I think, as the primary goal, the hunt organizers should aim to get as many puzzles in front of solvers as possible, with every team making progress on them. Sure, puzzles can be difficult and very MIT-centric, but they shouldn’t be inelegant, nor too long for too little payoff.

    I think there were many great ideas in the puzzles this year. Unfortunately, many of those ideas were lost under layers of obfuscation or slog-work. It pains me to read some of the solutions, since even I (not a great puzzle writer or editor) can see that there are obvious ways to improve some of them.

  2. Thank you! I’m so glad to see a voice of temperance and sanity. The severe negativity of the online commentary over the last week (added to the months of mind-melting work leading up to Hunt, and the nightmare of seeing things fall apart at the end) has left me an emotional wreck. I know this sounds melodramatic, but it has been one of the worst experiences of my life, and I will never again help write a puzzle hunt. I sincerely hope your experience next year will be better.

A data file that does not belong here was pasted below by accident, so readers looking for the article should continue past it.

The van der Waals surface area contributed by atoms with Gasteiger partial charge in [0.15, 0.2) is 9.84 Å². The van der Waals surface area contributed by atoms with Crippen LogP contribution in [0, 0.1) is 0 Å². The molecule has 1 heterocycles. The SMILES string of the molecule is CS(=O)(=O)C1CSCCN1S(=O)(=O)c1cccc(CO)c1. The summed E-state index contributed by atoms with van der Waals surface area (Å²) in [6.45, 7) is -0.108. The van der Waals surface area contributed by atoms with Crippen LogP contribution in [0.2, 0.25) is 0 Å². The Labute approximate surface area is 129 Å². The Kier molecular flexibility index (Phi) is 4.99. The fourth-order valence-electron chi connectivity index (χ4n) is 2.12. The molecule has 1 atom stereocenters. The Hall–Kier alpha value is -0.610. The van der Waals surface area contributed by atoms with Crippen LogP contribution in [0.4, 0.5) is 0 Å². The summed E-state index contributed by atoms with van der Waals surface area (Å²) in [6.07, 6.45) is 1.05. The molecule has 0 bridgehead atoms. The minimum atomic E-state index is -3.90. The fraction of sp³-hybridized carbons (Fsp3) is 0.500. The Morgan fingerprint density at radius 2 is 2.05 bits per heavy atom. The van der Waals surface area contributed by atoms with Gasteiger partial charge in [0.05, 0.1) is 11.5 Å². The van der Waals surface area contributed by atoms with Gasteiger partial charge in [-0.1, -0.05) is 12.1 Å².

I really wanted to talk about the neat things we did, highlight some of the amazing puzzles people made (there are plenty!), and celebrate the sheer insanity of a weekend where over a thousand people converge on Boston to crack some of the hardest puzzles in the world. But I was naive. As always, the loudest people on the Internet are the ones who are dissatisfied and want to make absolutely sure that everyone else knows it.

    (Speaking of which, Mr. Jones: your opinions are not facts; you already posted these exact complaints in other less inappropriate places; and by the way, your expletive-laden e-mail to Hunt HQ when solutions took a day to be posted was highly inappropriate. You are part of the problem.)

    • I’m not complaining for the sake of complaining. I don’t particularly care if anyone on Sages reads posts critical of their work (unless they plan to write again, in which case, they should probably pay attention to what’s been written). I’m complaining to try to make sure future constructors understand what went wrong this year, and how to avoid it.